You can name a backup beneficiary in your will to receive assets and property in case your primary beneficiary cannot
A well-crafted estate plan includes a last will and testament, which states what happens to your property and assets when you pass away. One of the most important components of a will are the beneficiaries, the people or entities receiving your assets. But what happens if your primary beneficiary isn’t around when you pass away? That’s where the contingent beneficiary comes in.
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A contingent beneficiary in a will, also known as the secondary beneficiary, is the next person in line to receive the asset. They only inherit if the primary beneficiary is dead, cannot be located, or chooses not to accept the inheritance.
You can choose almost anyone you want to be the contingent beneficiary in your will. If you don’t name one, the probate court will determine who receives the asset according to state law, which means the person you ultimately wanted to receive your property and belongings might not get them.
A contingent beneficiary in a will receives an asset when the primary beneficiary cannot or does not want to receive the asset.
If the primary beneficiary of a will is dead and there’s no contingent beneficiary, state anti-lapse or intestacy laws determine who receives the assets.
You can also name contingent beneficiaries for life insurance policies, payable-on-death accounts, and trusts.
A contingent beneficiary is the backup recipient who gets your assets. If the main beneficiary, or primary beneficiary you named in your will has died, cannot be located, or refuses the inheritance, then the contingent beneficiary receives the asset instead. If you have multiple primary beneficiaries and one of them predeceases you, the contingent beneficiary only receives the share of that deceased primary beneficiary. The other primary beneficiaries who are alive would still receive their inheritance.
A third backup beneficiary is called a tertiary beneficiary to receive your assets.
Choosing a contingent beneficiary has the same restrictions, or lack thereof, as choosing a primary beneficiary. You can name another family member, friend, business, or charity. Just don’t name the same person as both primary and contingent beneficiary in your will since that would defeat the purpose of this designation.
Keep in mind that if you name a child as a contingent beneficiary of your will, then they may not be able to possess the asset until they reach the legal age of the majority (often 18). Their legal guardian will hold the asset for the time being.
You can create a will with Policygenius to name a guardian for your children and designate beneficiaries for your assets.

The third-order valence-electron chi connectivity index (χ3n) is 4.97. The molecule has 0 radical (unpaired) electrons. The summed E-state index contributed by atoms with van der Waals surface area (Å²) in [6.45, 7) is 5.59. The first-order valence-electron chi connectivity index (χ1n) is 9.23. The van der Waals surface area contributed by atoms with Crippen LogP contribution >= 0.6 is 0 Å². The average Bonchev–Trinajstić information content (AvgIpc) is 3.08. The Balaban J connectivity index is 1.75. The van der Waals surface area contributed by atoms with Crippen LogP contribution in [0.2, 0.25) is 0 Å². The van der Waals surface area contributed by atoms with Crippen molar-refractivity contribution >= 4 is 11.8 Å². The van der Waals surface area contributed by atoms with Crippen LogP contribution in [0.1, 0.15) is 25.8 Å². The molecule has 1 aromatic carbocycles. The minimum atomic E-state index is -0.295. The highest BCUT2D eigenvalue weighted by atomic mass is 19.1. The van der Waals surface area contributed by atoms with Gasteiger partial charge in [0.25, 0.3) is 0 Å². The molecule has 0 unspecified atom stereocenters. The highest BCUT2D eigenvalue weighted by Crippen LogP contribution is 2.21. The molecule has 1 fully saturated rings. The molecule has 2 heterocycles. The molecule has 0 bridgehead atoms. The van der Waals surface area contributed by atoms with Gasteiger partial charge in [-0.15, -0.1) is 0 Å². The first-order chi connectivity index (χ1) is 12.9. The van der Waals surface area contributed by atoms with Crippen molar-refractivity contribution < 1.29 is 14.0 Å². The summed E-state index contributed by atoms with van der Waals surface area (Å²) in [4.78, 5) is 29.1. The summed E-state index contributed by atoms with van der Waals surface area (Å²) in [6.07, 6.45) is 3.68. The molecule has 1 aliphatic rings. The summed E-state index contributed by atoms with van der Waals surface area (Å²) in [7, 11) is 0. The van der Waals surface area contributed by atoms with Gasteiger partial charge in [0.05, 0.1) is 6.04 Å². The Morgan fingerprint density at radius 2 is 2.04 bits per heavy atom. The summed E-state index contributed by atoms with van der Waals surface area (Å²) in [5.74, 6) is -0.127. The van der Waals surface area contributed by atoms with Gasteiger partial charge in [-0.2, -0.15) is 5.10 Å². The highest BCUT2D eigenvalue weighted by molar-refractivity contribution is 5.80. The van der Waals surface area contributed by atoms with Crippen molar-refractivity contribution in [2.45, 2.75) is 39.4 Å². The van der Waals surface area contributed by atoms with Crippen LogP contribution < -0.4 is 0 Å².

If the primary beneficiary can’t receive an asset and there is no contingent beneficiary named in a will, then there is no one to inherit the asset. An asset without a proper beneficiary is called a “lapsed gift” or a “failed gift.” Who ends up receiving it depends on the state’s anti-lapse laws and the construction of the will.
You can expect one of the follow things to happen:
The failed gift goes to the deceased beneficiary’s children
The failed gift is redirected to the residuary estate
The failed gift is distributed according to intestate succession
When the deceased beneficiary of a will is related to the testator (will writer), the lapsed asset typically goes to their direct descendant. However, your state's anti-lapse laws may exclude non-blood relatives. For example, if you named your friend Joe as the beneficiary in your will and he predeceases you, his share may not necessarily go to his children, depending on state law.
Depending on the terms of the will, the asset may just become part of the residuary estate instead and be distributed according to the terms of the will. It’s also possible for the heir to be determined through state intestacy laws, which are used when someone dies without a will.
State law may also implement per stirpes or some version of it when it comes to distributing the deceased beneficiary’s inheritance. If you have a complex estate or specific distribution plans in mind, you may want to speak with an estate lawyer. They will be able to help craft your will to ensure every scenario is accounted for when it comes to contingent beneficiaries, although a simple will is fine for most people.
You will encounter contingent beneficiaries in other areas of estate planning. Financial accounts, like a retirement account or bank account, can be made payable-on-death (POD) with a beneficiary designation. You can usually name a contingent beneficiary in addition to a primary one to receive these payable-on-death accounts outright when you die.
You can also name a contingent beneficiary for a life insurance policy to receive the death benefit if your first-choice beneficiary is unable to do so.
Another way to pass on assets and property as part of your estate plan is with a living trust. You can name a contingent beneficiary in the trust document. Just like POD accounts and life insurance, trust assets are transferred to their designated beneficiaries outside of probate.
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